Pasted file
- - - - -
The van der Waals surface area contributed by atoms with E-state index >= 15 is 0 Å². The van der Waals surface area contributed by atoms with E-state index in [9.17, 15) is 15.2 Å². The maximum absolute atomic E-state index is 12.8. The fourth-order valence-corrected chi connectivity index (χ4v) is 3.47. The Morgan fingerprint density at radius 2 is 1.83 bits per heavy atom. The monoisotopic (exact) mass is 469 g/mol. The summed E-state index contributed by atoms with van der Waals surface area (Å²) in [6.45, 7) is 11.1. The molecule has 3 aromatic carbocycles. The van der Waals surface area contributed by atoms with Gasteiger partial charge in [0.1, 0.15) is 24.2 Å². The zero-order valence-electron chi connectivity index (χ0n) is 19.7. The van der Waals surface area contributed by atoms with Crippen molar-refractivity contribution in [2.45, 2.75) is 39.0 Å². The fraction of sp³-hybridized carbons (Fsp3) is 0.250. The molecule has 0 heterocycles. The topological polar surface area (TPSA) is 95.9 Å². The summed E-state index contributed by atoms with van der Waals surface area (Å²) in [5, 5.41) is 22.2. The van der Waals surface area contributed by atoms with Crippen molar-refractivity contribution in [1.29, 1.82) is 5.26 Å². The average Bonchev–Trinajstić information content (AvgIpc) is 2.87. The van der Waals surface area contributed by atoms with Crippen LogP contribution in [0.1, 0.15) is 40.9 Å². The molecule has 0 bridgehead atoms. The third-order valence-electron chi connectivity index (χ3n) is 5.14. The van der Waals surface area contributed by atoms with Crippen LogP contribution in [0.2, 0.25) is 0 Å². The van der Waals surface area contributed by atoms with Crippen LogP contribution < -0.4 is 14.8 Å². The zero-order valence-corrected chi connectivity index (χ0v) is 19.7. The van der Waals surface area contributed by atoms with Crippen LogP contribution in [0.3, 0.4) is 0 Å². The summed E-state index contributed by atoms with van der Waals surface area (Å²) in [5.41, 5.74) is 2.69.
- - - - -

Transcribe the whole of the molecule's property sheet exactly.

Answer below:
The van der Waals surface area contributed by atoms with E-state index >= 15 is 0 Å². The van der Waals surface area contributed by atoms with E-state index in [9.17, 15) is 15.2 Å². The maximum absolute atomic E-state index is 12.8. The fourth-order valence-corrected chi connectivity index (χ4v) is 3.47. The Morgan fingerprint density at radius 2 is 1.83 bits per heavy atom. The monoisotopic (exact) mass is 469 g/mol. The summed E-state index contributed by atoms with van der Waals surface area (Å²) in [6.45, 7) is 11.1. The molecule has 3 aromatic carbocycles. The van der Waals surface area contributed by atoms with Gasteiger partial charge in [0.1, 0.15) is 24.2 Å². The zero-order valence-electron chi connectivity index (χ0n) is 19.7. The van der Waals surface area contributed by atoms with Crippen molar-refractivity contribution in [2.45, 2.75) is 39.0 Å². The fraction of sp³-hybridized carbons (Fsp3) is 0.250. The molecule has 0 heterocycles. The topological polar surface area (TPSA) is 95.9 Å². The summed E-state index contributed by atoms with van der Waals surface area (Å²) in [5, 5.41) is 22.2. The van der Waals surface area contributed by atoms with Crippen molar-refractivity contribution in [1.29, 1.82) is 5.26 Å². The average Bonchev–Trinajstić information content (AvgIpc) is 2.87. The van der Waals surface area contributed by atoms with Crippen LogP contribution in [0.1, 0.15) is 40.9 Å². The molecule has 0 bridgehead atoms. The third-order valence-electron chi connectivity index (χ3n) is 5.14. The van der Waals surface area contributed by atoms with Crippen LogP contribution in [0.2, 0.25) is 0 Å². The van der Waals surface area contributed by atoms with Crippen LogP contribution < -0.4 is 14.8 Å². The zero-order valence-corrected chi connectivity index (χ0v) is 19.7. The van der Waals surface area contributed by atoms with Crippen LogP contribution in [0.3, 0.4) is 0 Å². The summed E-state index contributed by atoms with van der Waals surface area (Å²) in [5.41, 5.74) is 2.69.